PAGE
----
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Electrically conductive glue

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Hi there;

It's very frustrating writing about something here and never ever being able to find it again.

I had written a follow-up regarding the electrically conductive glue that Ken Kantor, thank you Ken, had located at another site.

I do believe that I had asked for Ken's assistance to locate it the first time, but I lost it again. DUH!

I though better of it this time and chose a more accurate topic title.

I bought some and was going to write here, and at that site, of my experiences.

There was recently a member here that was asking about it and my review.

The evening that I first received the glue I tried about 6 different experiments.

What I was really aiming for was, specifically, was for the extention of the aluminum voice coil, AR driver leads, to a more readily available and flexible copper lead.

To be exact, using and adding copper wire de-soldering braid.

I tested my trials the following evening.

This is definitely not my final review but just a comment.

The aluminum tweeter driver leads are fragile and break very easily, so I was looking at the fine copper braiding being gently wound a few wraps around the cleaned end of the aluminum wire and glued.

I had no great expectations of wrapping copper to copper and glueing and not having any electrical continuity.

What I was hoping for, and expecting, was, with the slightest of gaps between the wires and applying a mixed amount of the glue, I would also have continuity.

I was not successful with that attempt.

There was not a large gap but there was no continuity either.

This was tested with a pair of Beckman digital VOM's with a .001+/- ohm tolerance.

I will need to try something else.

There was no electrical continuity of the glue itself, short of touching the meter leads together.

When I do my final write-up, I will also post photos of the packaging.

Basicly it is a vial of black liquid, water based glue, with carbon powder or carbon dust as the conductor material, which must be well stirred.

I also have not found any aluminum wire to experiment with, at least, not thus far.

The usual flexible wire leads used from a woofer's solder terminal, to it's cone, is itself called, "tinsel lead".

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Good contact between the wires is a must, for sure. The way the glue works will not allow conduction across even a small gap. If the wires are pressed together while the glue sets, I find I can readily achieve a contact resistance below 0.5 Ohms. And, the contact resistance seems to drop after a few minutes of current flow.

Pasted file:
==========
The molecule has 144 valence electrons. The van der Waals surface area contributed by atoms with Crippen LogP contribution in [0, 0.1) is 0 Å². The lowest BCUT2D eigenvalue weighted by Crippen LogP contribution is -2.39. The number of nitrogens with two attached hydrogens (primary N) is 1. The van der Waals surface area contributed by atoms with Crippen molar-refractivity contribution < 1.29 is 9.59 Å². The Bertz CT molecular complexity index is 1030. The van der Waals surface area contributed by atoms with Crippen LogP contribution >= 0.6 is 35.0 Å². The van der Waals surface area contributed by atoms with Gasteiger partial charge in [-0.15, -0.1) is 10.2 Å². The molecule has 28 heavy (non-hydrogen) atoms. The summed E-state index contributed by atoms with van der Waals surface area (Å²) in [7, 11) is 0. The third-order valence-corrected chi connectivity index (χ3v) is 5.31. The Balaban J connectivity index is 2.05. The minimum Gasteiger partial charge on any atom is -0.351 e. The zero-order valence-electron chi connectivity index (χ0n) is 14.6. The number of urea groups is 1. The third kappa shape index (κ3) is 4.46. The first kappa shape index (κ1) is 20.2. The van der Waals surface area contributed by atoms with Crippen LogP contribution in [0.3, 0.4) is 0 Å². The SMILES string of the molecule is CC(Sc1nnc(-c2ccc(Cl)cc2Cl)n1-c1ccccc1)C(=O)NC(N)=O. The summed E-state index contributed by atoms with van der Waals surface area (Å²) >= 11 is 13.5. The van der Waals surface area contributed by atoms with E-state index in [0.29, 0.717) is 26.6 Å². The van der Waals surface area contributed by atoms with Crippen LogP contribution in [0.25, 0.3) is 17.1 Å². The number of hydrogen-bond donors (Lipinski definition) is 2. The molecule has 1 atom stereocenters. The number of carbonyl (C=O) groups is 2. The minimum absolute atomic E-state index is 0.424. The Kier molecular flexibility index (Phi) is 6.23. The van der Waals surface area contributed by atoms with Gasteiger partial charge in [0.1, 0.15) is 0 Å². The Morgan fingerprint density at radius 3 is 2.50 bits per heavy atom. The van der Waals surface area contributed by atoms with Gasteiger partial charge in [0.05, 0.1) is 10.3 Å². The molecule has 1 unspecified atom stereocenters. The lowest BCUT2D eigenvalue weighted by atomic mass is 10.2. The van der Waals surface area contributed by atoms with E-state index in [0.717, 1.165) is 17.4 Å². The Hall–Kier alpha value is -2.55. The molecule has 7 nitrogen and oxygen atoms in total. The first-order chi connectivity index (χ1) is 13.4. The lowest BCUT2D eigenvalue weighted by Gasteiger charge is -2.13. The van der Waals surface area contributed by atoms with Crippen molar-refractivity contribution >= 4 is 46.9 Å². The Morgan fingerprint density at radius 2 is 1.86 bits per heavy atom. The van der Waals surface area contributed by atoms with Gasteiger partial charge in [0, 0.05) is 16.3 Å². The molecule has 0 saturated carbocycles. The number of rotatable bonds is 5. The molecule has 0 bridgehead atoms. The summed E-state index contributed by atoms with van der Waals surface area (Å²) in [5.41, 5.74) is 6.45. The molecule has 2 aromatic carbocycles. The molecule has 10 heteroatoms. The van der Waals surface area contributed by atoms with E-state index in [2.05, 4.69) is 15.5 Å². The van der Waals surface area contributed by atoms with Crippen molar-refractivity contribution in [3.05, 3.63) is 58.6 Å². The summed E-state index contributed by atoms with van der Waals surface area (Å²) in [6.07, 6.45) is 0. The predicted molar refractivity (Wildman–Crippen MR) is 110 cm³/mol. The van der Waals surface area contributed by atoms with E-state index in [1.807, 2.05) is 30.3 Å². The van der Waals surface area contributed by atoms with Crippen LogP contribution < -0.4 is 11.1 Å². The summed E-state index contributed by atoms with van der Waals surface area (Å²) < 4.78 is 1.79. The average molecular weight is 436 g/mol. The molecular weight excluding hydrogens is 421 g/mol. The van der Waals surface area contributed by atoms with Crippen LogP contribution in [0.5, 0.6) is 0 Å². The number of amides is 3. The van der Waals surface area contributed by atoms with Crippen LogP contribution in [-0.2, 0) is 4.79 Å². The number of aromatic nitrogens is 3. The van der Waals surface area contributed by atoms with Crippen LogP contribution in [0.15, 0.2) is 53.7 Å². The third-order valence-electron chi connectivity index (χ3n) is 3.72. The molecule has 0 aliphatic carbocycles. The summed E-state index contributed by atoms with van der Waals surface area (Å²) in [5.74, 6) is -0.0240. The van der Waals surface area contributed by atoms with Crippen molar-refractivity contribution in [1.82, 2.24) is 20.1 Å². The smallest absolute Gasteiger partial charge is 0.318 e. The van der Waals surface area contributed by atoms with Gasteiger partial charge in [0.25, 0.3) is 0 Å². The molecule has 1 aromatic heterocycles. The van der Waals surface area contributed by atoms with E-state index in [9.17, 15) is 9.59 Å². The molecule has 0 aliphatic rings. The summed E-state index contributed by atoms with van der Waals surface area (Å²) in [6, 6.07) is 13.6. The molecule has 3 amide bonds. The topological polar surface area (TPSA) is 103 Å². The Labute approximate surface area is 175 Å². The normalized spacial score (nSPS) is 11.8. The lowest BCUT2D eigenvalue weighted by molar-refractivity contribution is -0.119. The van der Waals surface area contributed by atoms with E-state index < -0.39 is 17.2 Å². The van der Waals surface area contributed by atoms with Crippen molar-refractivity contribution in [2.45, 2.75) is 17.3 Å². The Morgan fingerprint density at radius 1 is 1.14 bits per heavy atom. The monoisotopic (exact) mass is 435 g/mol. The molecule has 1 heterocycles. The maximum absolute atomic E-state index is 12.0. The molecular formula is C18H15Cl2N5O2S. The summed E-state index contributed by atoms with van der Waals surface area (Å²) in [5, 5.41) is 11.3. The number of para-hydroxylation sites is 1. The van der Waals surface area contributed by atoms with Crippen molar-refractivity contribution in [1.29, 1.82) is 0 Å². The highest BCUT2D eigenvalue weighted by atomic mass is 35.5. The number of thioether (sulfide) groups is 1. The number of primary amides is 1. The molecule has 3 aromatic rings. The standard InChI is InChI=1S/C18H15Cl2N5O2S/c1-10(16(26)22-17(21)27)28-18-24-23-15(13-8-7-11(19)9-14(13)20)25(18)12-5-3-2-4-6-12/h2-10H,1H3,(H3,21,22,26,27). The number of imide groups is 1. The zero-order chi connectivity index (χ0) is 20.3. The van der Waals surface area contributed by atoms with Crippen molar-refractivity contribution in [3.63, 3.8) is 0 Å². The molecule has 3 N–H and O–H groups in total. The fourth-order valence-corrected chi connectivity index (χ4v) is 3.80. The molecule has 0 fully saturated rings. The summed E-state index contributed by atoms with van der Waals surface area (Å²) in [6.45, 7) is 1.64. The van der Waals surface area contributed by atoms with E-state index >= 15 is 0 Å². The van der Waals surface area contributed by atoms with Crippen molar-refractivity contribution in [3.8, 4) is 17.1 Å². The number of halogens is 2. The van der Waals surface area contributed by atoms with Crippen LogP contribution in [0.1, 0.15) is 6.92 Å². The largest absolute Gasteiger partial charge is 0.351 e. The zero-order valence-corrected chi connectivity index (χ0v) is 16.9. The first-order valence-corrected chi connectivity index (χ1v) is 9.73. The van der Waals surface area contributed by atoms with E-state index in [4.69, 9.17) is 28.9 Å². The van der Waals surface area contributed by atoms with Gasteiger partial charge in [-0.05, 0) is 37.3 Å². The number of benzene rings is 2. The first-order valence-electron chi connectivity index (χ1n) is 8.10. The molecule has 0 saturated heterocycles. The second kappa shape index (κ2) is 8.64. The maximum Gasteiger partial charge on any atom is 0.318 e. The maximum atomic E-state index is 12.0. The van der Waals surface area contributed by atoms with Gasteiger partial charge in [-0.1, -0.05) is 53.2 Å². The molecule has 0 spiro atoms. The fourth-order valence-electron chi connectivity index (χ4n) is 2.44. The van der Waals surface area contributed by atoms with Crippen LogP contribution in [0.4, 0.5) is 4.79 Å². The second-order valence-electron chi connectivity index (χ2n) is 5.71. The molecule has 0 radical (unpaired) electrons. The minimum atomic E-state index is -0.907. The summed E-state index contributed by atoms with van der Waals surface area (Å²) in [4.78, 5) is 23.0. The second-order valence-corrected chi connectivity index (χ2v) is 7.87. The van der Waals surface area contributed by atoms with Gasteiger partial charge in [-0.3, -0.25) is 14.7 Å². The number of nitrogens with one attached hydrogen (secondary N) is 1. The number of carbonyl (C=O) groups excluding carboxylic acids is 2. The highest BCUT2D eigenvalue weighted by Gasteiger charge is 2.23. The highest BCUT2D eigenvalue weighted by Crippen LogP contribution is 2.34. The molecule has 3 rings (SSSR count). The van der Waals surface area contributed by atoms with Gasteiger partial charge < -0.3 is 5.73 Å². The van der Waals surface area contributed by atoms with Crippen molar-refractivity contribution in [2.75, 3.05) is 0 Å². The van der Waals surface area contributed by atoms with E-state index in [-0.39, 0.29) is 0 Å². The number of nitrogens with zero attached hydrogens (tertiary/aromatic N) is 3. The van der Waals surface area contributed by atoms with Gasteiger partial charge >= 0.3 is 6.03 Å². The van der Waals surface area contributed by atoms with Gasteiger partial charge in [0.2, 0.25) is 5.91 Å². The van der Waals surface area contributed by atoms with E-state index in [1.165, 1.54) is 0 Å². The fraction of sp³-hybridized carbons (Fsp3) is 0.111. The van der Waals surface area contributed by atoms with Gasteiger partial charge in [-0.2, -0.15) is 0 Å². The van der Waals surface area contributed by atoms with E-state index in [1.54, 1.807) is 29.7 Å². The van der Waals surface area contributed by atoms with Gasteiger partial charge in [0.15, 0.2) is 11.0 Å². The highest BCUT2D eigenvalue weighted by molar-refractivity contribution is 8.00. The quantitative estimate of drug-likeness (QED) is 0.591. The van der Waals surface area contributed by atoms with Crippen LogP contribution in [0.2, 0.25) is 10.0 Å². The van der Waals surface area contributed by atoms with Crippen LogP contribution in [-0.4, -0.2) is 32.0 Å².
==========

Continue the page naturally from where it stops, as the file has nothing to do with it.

It's strange stuff, and you can't use it like solder, but it can work.



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  • 1 month later...
Hi Ken;

Thank you for your comments.

I guess I was hoping for a small miracle with it.

Until I can find a piece of aluminum wire to try for this experiment,

I'll just leave Ken's suggestion as the best advice to date.

Back again;

I've given up on this project.

The best comment I can make is, it is glue and that is all.

I was really dreaming that this would be a great repair adhesive for the aluminum to copper wire extentions for older AR drivers.

If an aluminum wire was broken short, then an add-on flexible copper wire would be adaptable with not much effort.

Anticipating a wrap around connection, with no physical contact by a hairs breath only, would not work in my experiments.

I can confirm it will work only as a glue in this application.

A positive contact between cleaned materials is needed.

As far as it being electrically conductive, I find no proof of this with my simple tests.

Unless someone else has a suggestion for another simple test.

Please remember that I tested at a low .001 ohms resistance without any positive results.

I will attempt to test the, "silver conductive glue", being sold in a two part glue set, for use in circuit board copper trace repairs.

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